Title: Sex at Dawn
Author: Christopher Ryan and Cacilda Jethá
Acquired: From the publisher for review
Review: A long while ago, I asked blog readers to give me some questions about books on my long list of unreviewed titles. I then proceeded to do nothing with those questions, posting a scant number of reviews on this here book blog. But now I’m back, so I can start in with that reviewing thing.
The first book I’m catching up with is Sex at Dawn by Christopher Ryan and Cacilda Jethá because a bunch of my nonfiction-loving compatriots and BAND-Mates (Cass, Kit, and Amy) wanted to hear some thoughts. So, thoughts:
Like most lovely nonfiction, you can learn a lot about Sex at Dawn if you get the full title — Sex at Dawn: The Prehistoric Origins of Modern Sexuality (or How We Mate, Why We Stray, and What It Means for Modern Relationships if you have the paperback). Although the title sounds academic and potentially dry, I can assure you that’s not the case. Ryan and Jethá’s book is a funny, irreverent, provocative, smart, and lewd look at the way the “standard narrative” of human sexual evolution developed and why all of the things we think about sex might be completely wrong.
According to Ryan and Jethá, the standard narrative is pretty simple, and one most people have already heard:
- Boy meets girl.
- Boy and girl assess one another’s mate value from perspectives based upon their differing reproductive agendas/capacities. … (Basically, men look for youth, fertility, and fidelity while women look for wealth, health, and parental investment)
- Boy gets girl: assuming they meet one another’s criteria, they “mate,” forming a long-term pair bond — the “fundamental condition of the human species,” as famed author Desmond Morris put it. (After this bond happens, women look for signs of emotional infidelity and men look for signs of sexual fidelity).
Ryan and Jethá accept that this pattern does happen in various human societies — as other scientists have demonstrated. However, they disagree that the repetition is because humans have evolved to be this way:
These behaviors and predilections are not biologically programmed traits of our species; they are evidence of the human brain’s flexibility and the creative potential of community.
As the book continues, Ryan and Jethá explain how many of the things we’ve grown to accept as normal (or at least not entirely unusual) facets of human sexuality — the difficulty of sexual fidelity, the way sexual passion fades, the unavoidability of sexual jealousy, and male and female sexual tendencies — are actually not normal at all. Instead, they suggest that our early human history was a time of “decidedly casual, friendly … human sexuality.”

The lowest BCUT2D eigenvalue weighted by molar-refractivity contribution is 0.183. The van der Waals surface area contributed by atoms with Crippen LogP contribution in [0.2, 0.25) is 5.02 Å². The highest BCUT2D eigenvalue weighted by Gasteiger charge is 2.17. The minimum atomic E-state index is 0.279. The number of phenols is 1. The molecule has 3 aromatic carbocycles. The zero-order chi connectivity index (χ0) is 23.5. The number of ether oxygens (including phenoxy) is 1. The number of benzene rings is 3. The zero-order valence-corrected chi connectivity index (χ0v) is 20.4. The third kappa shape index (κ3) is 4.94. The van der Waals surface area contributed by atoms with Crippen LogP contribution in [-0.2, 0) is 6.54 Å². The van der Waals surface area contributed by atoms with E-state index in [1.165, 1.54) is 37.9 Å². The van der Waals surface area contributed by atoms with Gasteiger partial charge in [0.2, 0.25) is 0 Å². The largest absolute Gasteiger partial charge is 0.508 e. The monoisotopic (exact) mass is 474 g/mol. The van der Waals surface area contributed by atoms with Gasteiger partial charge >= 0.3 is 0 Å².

One question about the book came from Fyefly, who asked: “I definitely need to read Sex at Dawn, although from what I can tell, it’s evolutionary social psychology, which is really, really, (really) hard to do right. So I’d love to hear about your skepticism, and whether or not the book’s arguments convinced you.”
Her question points out at least one of my major sketicisms of the book — the kind of argument Ryan and Jethá are trying to make, one based on scientific evidence rather than one informed by cultural norms or assumptions, is extremely difficult because there just isn’t that much evidence to work with. There’s just not a lot of evidence about what life was like for our ancestors (pre-farming nomads), so much of what Ryan and Jethá try to argue seems speculative.
I also noticed the authors are quick to dismiss anecdotal evidence that supports the standard narrative, but often use anecdotes to support their point. I’m not saying I necessarily think they’re wrong, just that it’s hard not to read a book like this without having questions, since what it is arguing is almost entirely opposite of what we accept now. When I’m not an expert on a particular subject, I guess I just tend to carry some skepticism with me when reading. I’d love to hear more about what other scientists have to say about the argument the book is trying to make.
Another question came from Jennifer, who wanted to know: I’d love to hear about what fascinated you and what left you feeling skeptical. Ultimately, what is one major factoid that you are walking away with that surprised you?”
Despite some skepticism, I was fascinated learning how different disciplines approach similar questions, and how a scientist or reader goes about asking intelligent questions about things others accept as fact. Ryan and Jethá draw from a huge number of fields to make their arguments, and spend a lot of time discussing experimental methodology. Maybe I’m a nerd, but I was very interested by that.
As for one fact that surprised me… I’m not sure I can pick one! I guess one that sticks out was a debunking of the age myth — the one that says life back in the day was extremely short. Turns out, if you could survive past childhood, life expectancy was actually quite good (66 to 91 years). However, when you look at the statistic “life expectancy at birth,” the huge number of infant deaths skews the number. It’s more accurate to look at “typical life span.”
I suppose that’s not a hugely amazing statistic, but is a good example of the way that the book helps to explain how current data and experiments can be misleading if you don’t take a more careful look at the assumptions embedded in it.
One disappointment I had with the book was that Ryan and Jethá don’t really offer any solutions or suggestions for what to do with this new idea about human sexuality. I mean, I guess it would be a lot for them to ask (“Solve the problems of monogamy!), but the book left me feeling a little adrift and unsure what to think. Even so, I imagine this is the kind of book that would be a great conversation starter, and I’d definitely suggest picking it up if the topic seems interesting.
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